So far, Timmons had written three installments and one vi­gnette in his Tom Zombie series. He offered the first as a free introductory download and before long it had reached nearly 18,000 global downloads on Feedbooks. Not too shabby, said Timmons.
“My goal with this series was to not make it a typical zombie gore fest, yet still have the elements that zombie fans would like. Each installment is designed to be a quick, entertaining read that hopefully keeps the reader wanting more. So far, there are a lot of loyal readers emailing me about how much they enjoy it. Many are in the UK,” he continued.
Timmons has also written five other short story e-books entitled Savage, The Dirt Eaters, The Hog Killin’, Stages of Invisibility, and The Time Traveler’s Lament.
Where does Timmons get his inspiration?
“Sometimes I will wake up and write down a whole story concept based on a dream I had. It’s rare, but it happens. Other times I will see a picture, hear a news story, a name, a word, or something just plain interesting to me that will spark an idea. For example, my short story entitled The Dirt Eaters was based on an NPR story about such an eating disorder,” explained Timmons. “Some stories start out as just a title that came to me and I build the story around that, as with my short story Savage, which a few readers have said reminded them of something Stephen King would write. I couldn’t ask for more encouragement or inspira­tion than that.”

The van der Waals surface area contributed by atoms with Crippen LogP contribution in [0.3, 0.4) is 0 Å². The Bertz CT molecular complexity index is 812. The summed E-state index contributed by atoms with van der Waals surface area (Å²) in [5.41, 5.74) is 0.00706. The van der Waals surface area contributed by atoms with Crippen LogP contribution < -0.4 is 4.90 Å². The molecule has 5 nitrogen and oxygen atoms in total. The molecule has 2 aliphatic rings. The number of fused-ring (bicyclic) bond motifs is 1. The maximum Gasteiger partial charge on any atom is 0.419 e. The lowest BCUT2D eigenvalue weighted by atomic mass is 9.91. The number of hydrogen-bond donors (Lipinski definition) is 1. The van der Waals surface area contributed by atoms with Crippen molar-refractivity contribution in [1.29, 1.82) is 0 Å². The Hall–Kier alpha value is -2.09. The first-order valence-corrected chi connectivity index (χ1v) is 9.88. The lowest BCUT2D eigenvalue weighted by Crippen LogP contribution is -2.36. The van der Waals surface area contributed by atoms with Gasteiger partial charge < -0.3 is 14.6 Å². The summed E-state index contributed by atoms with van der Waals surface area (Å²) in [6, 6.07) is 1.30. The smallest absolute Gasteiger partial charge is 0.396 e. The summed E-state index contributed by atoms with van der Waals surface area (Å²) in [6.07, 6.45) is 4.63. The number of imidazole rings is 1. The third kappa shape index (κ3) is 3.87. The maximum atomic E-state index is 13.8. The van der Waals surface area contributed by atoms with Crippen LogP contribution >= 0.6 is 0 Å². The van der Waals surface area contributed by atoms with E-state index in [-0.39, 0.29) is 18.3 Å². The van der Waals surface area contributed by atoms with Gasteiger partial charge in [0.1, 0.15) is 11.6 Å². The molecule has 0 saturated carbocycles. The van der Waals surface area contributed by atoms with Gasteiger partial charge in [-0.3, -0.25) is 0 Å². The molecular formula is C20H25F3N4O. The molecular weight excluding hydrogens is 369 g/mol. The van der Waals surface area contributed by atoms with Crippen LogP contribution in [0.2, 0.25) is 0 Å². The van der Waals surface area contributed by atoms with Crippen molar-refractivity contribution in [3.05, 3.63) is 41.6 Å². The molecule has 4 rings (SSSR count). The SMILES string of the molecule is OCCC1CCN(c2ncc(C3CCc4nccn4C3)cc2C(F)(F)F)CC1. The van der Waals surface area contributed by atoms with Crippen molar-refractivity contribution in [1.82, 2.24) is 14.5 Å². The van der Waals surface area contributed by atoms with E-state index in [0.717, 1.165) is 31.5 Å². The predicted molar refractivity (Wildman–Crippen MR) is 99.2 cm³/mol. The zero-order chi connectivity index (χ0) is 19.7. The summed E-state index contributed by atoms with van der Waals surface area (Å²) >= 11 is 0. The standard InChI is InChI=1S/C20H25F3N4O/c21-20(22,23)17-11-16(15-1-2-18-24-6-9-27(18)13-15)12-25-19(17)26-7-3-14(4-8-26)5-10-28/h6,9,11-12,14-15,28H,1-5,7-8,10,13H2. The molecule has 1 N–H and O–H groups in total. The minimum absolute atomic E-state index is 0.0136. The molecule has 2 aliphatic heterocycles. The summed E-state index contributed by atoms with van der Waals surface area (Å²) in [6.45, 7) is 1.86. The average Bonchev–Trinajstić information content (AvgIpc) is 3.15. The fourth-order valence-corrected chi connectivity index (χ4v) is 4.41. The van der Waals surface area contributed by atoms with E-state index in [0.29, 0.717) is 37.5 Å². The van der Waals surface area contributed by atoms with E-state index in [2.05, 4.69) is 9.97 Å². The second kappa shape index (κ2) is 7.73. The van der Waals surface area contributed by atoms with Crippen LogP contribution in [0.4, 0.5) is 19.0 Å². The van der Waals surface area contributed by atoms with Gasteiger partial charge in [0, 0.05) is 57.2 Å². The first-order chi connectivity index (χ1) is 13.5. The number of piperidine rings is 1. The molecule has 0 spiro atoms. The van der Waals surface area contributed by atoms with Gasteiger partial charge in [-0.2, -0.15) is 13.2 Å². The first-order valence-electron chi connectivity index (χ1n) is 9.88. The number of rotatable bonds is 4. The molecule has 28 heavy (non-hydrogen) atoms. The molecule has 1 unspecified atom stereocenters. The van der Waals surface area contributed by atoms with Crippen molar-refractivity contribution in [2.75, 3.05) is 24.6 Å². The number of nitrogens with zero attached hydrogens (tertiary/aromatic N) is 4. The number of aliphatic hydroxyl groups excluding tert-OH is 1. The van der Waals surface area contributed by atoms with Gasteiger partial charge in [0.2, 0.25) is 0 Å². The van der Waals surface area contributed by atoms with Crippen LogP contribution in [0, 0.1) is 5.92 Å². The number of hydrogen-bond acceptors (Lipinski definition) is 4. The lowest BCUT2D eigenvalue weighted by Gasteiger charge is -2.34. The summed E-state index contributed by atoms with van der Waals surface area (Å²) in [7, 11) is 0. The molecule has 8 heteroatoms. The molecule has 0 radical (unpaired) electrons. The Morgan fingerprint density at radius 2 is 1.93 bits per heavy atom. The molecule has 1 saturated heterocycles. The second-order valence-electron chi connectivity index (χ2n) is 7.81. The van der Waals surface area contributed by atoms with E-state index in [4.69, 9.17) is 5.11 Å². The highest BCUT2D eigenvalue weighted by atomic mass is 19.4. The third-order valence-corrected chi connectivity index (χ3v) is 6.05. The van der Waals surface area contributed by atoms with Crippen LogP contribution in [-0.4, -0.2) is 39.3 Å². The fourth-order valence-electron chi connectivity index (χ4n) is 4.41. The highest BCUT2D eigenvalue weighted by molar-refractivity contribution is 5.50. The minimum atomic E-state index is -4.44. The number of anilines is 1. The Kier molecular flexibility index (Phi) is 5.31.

What has Timmons enjoyed most about his writing?
“My stories often take on a life of their own and I get an adrenaline rush at discovering a new story twist that even I nev­er saw coming, and I think, ‘I can’t wait for the reader to get to this part!’ What I enjoy the most though is getting feedback from people who like my work. They are the ones I’m writing for, so it’s an absolute thrill when I can connect with them.”
What does Timmons envision for his future as a writer?
“I picture myself walking through an airport one day where someone will come up to me and ask, ‘Hey, aren’t you that guy that wrote that thing?’ After I confirm that I am that guy the person will unabashedly comment, ‘I hated it’ or ‘I loved it.’ Either comment will be fine with me because they’ve at least read it and I will be able to ask questions in return so that I may grow as an author. I am still learning the ins and outs of the ever expanding sea of self-pub­lishing and hope to connect with, and learn from, others who have successfully navigated the wa­ters. My ultimate goal is to pub­lish printed novels, spending the next half of my life making a liv­ing writing stories. It would be a childhood dream come true.”
Timmons’ stories are only available as e-books on Amazon, Barnes and Noble, Smashwords, Feedbooks and other sites. His personal website www.hdtim­mons.com has a more complete list of where to find his books and how you can connect with him.